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Senate votes to keep opioid addicts from 'doctor shopping'

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The bill would require doctors to check a statewide database to ensure patients being prescribed opioid painkillers were not "doctor shopping" to get more drugs.

Doctors would be required to check an electronic monitoring database before prescribing painkillers and other drugs under legislation aimed at preventing opioid addicts from "doctor shopping."

Senate Bills 166 and 167 won approval Thursday in the Michigan Senate and were sent to the House for consideration.

Michigan's per capita rate of opiod painkiller prescriptions is the 10th highest in the U.S. 

Lawmakers want to limit addicts' ability to visit multiple doctor's offices or emergency rooms in a week to get opioid prescriptions. The requirement for health providers to use the recently upgraded Michigan Automated Prescription System would take effect in 2020.

In a statement, bill sponsor Sen. Tonya Schuitmaker (R-Lawton) said, “We have doctors and pharmacies who are willing to prescribe and fill medications for patients with no medical need and patients actively seeking out these types of doctors to illegally obtain prescription medicine. Michigan currently has a system that tracks prescriptions, but many physicians don’t use it properly, or even at all.”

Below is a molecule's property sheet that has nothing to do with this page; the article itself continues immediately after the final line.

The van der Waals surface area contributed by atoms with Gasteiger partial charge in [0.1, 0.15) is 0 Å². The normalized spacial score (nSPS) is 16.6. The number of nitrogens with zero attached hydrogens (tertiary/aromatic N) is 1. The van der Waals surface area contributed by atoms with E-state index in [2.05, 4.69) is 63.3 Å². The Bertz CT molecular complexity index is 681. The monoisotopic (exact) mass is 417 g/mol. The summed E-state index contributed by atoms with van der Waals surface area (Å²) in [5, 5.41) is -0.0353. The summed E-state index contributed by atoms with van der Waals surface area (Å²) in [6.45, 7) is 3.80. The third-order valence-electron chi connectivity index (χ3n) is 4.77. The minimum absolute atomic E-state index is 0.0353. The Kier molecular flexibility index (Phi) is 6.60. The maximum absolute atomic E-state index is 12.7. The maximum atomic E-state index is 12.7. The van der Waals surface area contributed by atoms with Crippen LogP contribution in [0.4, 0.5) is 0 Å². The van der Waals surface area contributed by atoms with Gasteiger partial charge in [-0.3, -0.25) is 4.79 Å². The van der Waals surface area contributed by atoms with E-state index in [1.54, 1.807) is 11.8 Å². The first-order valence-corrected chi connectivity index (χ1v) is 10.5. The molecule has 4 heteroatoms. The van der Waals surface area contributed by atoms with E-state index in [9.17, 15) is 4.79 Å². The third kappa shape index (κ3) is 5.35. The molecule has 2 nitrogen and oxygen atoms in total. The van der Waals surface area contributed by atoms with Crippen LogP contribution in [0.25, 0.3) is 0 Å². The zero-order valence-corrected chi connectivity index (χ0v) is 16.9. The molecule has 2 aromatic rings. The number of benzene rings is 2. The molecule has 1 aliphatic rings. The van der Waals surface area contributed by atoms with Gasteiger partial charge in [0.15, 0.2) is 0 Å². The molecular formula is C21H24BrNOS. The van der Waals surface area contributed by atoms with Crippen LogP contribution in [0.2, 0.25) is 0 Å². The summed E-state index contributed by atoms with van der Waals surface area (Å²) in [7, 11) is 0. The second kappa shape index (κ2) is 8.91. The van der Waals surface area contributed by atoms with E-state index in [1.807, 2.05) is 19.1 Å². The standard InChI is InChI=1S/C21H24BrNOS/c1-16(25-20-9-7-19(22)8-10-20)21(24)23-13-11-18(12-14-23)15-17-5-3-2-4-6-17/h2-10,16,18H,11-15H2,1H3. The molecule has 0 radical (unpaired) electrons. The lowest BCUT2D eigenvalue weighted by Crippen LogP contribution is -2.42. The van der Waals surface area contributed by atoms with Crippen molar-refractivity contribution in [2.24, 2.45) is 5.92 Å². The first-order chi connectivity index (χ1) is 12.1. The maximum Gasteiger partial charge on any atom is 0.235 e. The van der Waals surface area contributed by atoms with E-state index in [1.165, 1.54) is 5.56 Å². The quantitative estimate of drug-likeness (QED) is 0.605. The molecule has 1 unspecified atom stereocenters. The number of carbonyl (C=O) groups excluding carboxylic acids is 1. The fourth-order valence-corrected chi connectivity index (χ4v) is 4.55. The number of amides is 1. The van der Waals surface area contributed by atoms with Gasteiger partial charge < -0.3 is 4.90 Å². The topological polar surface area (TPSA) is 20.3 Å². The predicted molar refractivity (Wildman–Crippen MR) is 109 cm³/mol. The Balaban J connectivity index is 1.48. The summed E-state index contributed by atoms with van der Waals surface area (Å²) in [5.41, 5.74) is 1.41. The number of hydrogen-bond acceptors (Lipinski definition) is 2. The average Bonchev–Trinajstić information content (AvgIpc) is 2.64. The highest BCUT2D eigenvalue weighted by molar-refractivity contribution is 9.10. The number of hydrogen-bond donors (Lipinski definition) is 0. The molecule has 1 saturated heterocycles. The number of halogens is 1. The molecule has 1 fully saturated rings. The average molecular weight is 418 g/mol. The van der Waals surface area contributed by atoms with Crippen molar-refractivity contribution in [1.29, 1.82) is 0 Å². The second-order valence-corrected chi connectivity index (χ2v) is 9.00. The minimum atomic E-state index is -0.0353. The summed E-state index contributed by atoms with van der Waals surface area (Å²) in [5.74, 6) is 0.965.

The bills passed Thursday would also limit the amount of opioid medication that can be prescribed and require there be a "bona fide" prescriber-patient relationship before drugs are dispensed.

The Associated Press is an independent global news organization dedicated to factual reporting.
Emma is a producer for the digital content team at Michigan Radio. Her duties span all things web-related, from news reporting and photography to digital fundraising and graphic design. She also produces the station's daily newsletter, The Michigan Radio Beat.
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